Growing up in Egypt as a child, Abdul Fattah vividly remembers watching his father as he wrote beautiful Arabic calligraphy on a large blackboard that hung in their home.
At only 8 years old, he picked up his first quill and began to imitate the pen strokes taught by his father. Very quickly, he became familiar with this unique art form.
âTalent is a gift from Allah. I realized very early on that he had given me the gift of being able to write calligraphy, âsays Fattah. The National.
âSome people were born 10 percent talent, some people were born 100 percent. I think I had a lot, but I practiced a lot too.
âI did chores and with the money I bought books on calligraphy and spent hours at this painting. I have perfected my gift and love to teach it to people.
Now 68, Fattah has been in the United Arab Emirates for over four decades and it was his love of calligraphy that brought him here.
In 1980, he came across an ad in a local newspaper in Egypt that the Dubai Municipality was looking for an artist to help them write signboards in Arabic.
âI applied for the job and some officials went to Egypt and met about 20 people specializing in calligraphy, including me,â he says.
âThey asked me to write a sentence; it was ‘Medan al Bustan’, which if I remember correctly meant roundabouts in the Bustan area.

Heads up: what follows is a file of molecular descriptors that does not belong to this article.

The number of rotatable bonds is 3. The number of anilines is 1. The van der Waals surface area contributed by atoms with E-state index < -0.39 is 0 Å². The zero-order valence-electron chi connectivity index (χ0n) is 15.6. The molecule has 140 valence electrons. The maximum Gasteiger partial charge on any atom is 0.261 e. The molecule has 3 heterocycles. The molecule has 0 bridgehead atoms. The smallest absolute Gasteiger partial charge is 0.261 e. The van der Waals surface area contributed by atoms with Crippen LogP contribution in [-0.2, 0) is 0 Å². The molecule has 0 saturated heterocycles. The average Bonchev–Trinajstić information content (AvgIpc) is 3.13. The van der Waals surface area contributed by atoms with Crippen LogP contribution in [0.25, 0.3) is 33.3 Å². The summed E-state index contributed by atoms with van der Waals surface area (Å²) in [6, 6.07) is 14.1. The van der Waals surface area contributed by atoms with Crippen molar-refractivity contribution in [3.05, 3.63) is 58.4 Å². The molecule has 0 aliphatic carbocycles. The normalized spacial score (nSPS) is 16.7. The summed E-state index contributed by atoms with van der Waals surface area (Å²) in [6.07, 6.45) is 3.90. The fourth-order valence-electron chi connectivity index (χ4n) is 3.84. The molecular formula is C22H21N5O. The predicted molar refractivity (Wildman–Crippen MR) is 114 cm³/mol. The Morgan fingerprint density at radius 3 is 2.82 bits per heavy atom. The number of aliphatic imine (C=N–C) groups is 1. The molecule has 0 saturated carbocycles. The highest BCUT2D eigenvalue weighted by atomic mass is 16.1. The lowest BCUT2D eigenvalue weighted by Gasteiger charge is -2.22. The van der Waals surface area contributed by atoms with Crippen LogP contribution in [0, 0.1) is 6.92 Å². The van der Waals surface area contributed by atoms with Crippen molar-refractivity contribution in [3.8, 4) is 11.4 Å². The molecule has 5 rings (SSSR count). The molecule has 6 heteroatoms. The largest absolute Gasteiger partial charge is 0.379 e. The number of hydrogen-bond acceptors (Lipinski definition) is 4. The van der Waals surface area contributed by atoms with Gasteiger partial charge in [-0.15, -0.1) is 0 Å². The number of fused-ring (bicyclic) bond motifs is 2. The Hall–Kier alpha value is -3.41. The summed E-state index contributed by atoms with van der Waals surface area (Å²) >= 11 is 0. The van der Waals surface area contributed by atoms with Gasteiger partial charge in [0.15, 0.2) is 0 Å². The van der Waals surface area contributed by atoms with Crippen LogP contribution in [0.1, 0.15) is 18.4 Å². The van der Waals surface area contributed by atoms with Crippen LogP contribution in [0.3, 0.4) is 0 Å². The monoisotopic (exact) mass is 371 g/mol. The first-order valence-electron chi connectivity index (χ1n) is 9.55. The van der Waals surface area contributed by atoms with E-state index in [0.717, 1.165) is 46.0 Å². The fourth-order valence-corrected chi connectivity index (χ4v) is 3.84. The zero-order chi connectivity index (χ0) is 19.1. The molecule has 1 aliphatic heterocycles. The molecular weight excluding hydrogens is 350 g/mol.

âAt that time, few people could write Arabic calligraphy in Dubai; that is why they came to look for people in Egypt.
âThe next thing I remember was they said ‘get him a visa.’ They picked me for the job and that’s how I came to the United Arab Emirates.
“I was only 27 and single. Now I am married and have four children, my life is rich.”
Working in the Dubai Municipality’s Urban Planning Department for several years, Fattah, who recently received a 10-year gold visa, helped write some of the city’s first Arabic street signs.
From the road to Al Maktoum Hospital and Salah Al Din Street in Deira, to the greeting signs outside the Dubai Municipality and Dubai Executive Council buildings, he says it is an honor to be part of the history of the United Arab Emirates.
He then worked for the public library and as a calligraphy teacher and tour guide at Dubai Culture.
Proudly showing off old photographs of his living room in Sharjah, the father of four says Arabic calligraphy should be an art form celebrated by cultures all over the world.
âWe have 12 typefaces in Arabic calligraphy,â he says.
âThe early stages were very simplistic compared to later developments in script shapes and glyph design.
âIt has become more complex as Islamic civilizations have developed. More characters like dots have been added and different regions and countries have created their own style.
âIn fact, you will find that even Arabs have difficulty reading some forms of calligraphy, despite being their first language. It has a lot to do with the shapes and directions in which the text is written.
Describing himself as an “Emirati-Egyptian at heart”, Fattah can now be seen in action by visitors to Expo 2020 Dubai over the coming months.
He will write Arabic calligraphy daily at the Sameem Open Air Pavilion in the Sustainability District, starting at 3 p.m.
âI am a nice man. I think as an artist you have to have sensitivity and emotion, and I have that. All I want to do is make people smile with my art, âhe says.
Update: December 19, 2021 11:40 a.m.